It’s one thing to be snowed in and curled up by a fire with a book and a cup of hot cocoa. It’s another when the heat is off and the house is dark, a scenario 97,000 Pepco customers faced in Montgomery County, courtesy of last February’s storms.
Then there was the spectacular summer storm last July that darkened the homes of nearly all of the utility’s 300,000 Montgomery County customers.
Two major power failures—along with chronic power outages with no weather to hold responsible—have invited harsh criticism and new scrutiny of the power company, which serves 780,000 customers in Montgomery and Prince George’s counties and the District of Columbia.
Pepco’s reliability issues prompted its wearier customers to invest in generators; others took their complaints to packed hearings held by the Maryland Public Service Commission. That panel’s investigation of the utility is ongoing.
Pepco acknowledges that it ranks in the bottom 25 percent of power companies nationwide for reliability of daily service. The utility has unveiled a five-year, $250 million plan to improve that, including “enhanced vegetation management” (tree-trimming), moving more cables underground and upgrading selected substations. Pepco is also addressing communication issues, with the notable addition of interactive online maps that constantly update the location and status of outages.
Tom Graham, the utility’s regional president, says part of Pepco’s problem is public perception of what it can and cannot do.
“There seems to be an appreciation for the crews out in the street, working in the snow and the rain and the wind,” Graham says. “But I don’t think there’s a full appreciation of what it takes to restore service.”
Like the county, the utility tracks storms as they approach, adding staff as needed and putting outside contractors on notice for extra repair work. Pepco has a permanent control center in Montgomery County that monitors the whole system, including substations and large transformers. But in the event of major storms such as last February’s double whammy, Pepco activates a command center in a 9th-floor conference room at its D.C. headquarters.
The Joint Information Center (JIC) is staffed around the clock, with employees working 12-hour shifts instead of eight. Their jobs change, too. In customer service, for example, “if you normally have 35 people taking calls from the public, that number would go up to more than 200,” Graham says.
Customer calls, he adds, play an essential role in the restoration of power. “We need customers to call in to let us know they’re out of service,” he says. “If a substation is down, we’ll know. If a main circuit is down, we’ll know. But if a transformer is blown on a pole serving four to six houses, or a single line from a pole to a house is knocked out, we won’t know.”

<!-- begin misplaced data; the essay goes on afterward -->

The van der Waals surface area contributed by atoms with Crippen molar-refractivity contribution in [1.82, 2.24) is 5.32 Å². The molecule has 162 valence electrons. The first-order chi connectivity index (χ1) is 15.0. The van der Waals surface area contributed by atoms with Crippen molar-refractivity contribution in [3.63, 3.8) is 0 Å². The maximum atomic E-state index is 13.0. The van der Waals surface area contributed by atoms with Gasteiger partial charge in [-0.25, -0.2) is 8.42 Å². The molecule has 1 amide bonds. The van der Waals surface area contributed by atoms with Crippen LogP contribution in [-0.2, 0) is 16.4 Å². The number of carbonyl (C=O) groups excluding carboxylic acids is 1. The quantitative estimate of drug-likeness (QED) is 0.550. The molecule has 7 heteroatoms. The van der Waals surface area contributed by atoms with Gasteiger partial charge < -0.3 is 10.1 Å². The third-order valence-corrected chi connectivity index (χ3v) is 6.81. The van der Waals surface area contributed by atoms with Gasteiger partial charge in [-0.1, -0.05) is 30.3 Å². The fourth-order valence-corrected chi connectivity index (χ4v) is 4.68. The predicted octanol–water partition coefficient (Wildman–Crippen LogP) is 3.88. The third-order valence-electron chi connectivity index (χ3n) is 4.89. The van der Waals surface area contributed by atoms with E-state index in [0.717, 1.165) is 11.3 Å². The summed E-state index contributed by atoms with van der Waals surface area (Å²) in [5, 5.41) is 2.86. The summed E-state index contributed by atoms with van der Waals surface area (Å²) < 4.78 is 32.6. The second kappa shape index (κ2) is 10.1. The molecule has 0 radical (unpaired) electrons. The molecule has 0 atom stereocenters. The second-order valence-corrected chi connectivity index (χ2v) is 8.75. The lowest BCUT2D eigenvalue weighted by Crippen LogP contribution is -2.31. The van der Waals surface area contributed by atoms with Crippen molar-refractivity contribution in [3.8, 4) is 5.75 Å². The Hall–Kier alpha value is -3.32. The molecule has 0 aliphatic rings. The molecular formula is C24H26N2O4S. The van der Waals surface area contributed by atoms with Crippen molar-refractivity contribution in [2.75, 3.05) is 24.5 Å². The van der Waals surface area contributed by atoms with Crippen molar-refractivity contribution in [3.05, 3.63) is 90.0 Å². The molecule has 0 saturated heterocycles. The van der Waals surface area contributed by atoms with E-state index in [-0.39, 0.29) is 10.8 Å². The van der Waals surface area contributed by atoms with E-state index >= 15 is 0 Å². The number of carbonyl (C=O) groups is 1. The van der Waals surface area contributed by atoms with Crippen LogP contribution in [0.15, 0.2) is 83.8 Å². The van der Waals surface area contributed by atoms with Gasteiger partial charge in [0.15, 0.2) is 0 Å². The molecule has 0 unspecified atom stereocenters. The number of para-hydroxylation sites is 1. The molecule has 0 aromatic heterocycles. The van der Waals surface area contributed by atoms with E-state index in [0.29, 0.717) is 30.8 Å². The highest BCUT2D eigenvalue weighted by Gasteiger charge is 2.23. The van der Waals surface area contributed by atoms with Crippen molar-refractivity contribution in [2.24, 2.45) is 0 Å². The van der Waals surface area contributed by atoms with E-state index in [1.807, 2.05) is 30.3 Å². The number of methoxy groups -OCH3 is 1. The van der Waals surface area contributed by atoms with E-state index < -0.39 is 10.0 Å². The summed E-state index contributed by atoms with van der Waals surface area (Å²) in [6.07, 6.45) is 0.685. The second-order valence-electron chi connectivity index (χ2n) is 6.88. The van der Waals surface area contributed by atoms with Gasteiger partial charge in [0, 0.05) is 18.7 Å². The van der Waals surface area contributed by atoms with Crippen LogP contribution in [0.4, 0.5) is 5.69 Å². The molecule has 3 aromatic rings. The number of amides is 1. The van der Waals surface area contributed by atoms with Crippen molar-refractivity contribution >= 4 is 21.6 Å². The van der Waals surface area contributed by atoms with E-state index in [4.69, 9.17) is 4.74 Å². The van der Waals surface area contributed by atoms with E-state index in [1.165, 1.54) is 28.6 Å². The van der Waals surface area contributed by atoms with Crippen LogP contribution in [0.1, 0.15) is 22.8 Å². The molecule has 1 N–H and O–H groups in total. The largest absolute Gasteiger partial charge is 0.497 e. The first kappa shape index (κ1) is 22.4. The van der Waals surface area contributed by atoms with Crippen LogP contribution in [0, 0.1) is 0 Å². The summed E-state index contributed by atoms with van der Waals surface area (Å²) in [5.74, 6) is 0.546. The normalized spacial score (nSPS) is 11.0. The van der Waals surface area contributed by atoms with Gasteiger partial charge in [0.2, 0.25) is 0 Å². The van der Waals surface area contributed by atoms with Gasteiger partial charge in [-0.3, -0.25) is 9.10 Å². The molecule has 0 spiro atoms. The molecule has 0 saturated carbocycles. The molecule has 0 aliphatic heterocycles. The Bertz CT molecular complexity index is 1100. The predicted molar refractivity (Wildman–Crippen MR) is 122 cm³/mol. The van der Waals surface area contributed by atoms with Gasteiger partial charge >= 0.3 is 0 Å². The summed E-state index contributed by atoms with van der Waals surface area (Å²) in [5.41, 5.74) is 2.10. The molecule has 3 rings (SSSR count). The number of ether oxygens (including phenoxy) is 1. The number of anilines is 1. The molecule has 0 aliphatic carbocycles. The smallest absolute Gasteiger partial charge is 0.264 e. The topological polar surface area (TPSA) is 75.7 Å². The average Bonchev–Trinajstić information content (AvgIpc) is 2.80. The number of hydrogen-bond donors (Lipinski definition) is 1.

If storm damage is extensive, a call goes out to Mid-Atlantic Mutual Assistance (MAMA), the industry-wide request for help. In the aftermath of July’s storm, 250 crews from as far away as Ohio came to Pepco’s aid. After the February storms, most of the help came from the South.
As with snow removal, repair crews work 16-hour shifts until power is restored, starting with problems that affect the largest areas and saving individual outages for last. Over the summer, nearly all of Pepco’s 300,000 Montgomery County customers lost power, with 1,953 reports of downed wires. Last February, 97,000 customers lost service, with 1,147 reports of downed wires. Repair crews replaced 127 transformers and 83 broken poles in the summer, after replacing 20 transformers and 21 poles in the winter.
Though more customers lost service in July than in February, it took five days to restore power in the summer, compared with seven days in the winter. It was a matter of access. Roads were blocked in the winter and everything was buried under snow. “You can only push equipment so hard for so long. You can only push people for so hard and so long,” Graham says.
But it’s Pepco’s performance on otherwise uneventful days that is a greater cause of concern for some. “We continue to have power outages for no obvious reason—at least to the average consumer,” says Nancy Floreen, an at-large member of the Montgomery County Council.
Council member Roger Berliner (District 1) and others are calling for regulators to establish performance standards for Pepco, and to make sure they are met. “Pepco has to make a significant investment in its system in order to provide more reliable power,” Berliner says. “It is ultimately up to the Public Service Commission, not Pepco, to determine the level of investment necessary to achieve that degree of reliability.”
Says Floreen: “It’s clear that Pepco issues will remain front and center for some time into the future.”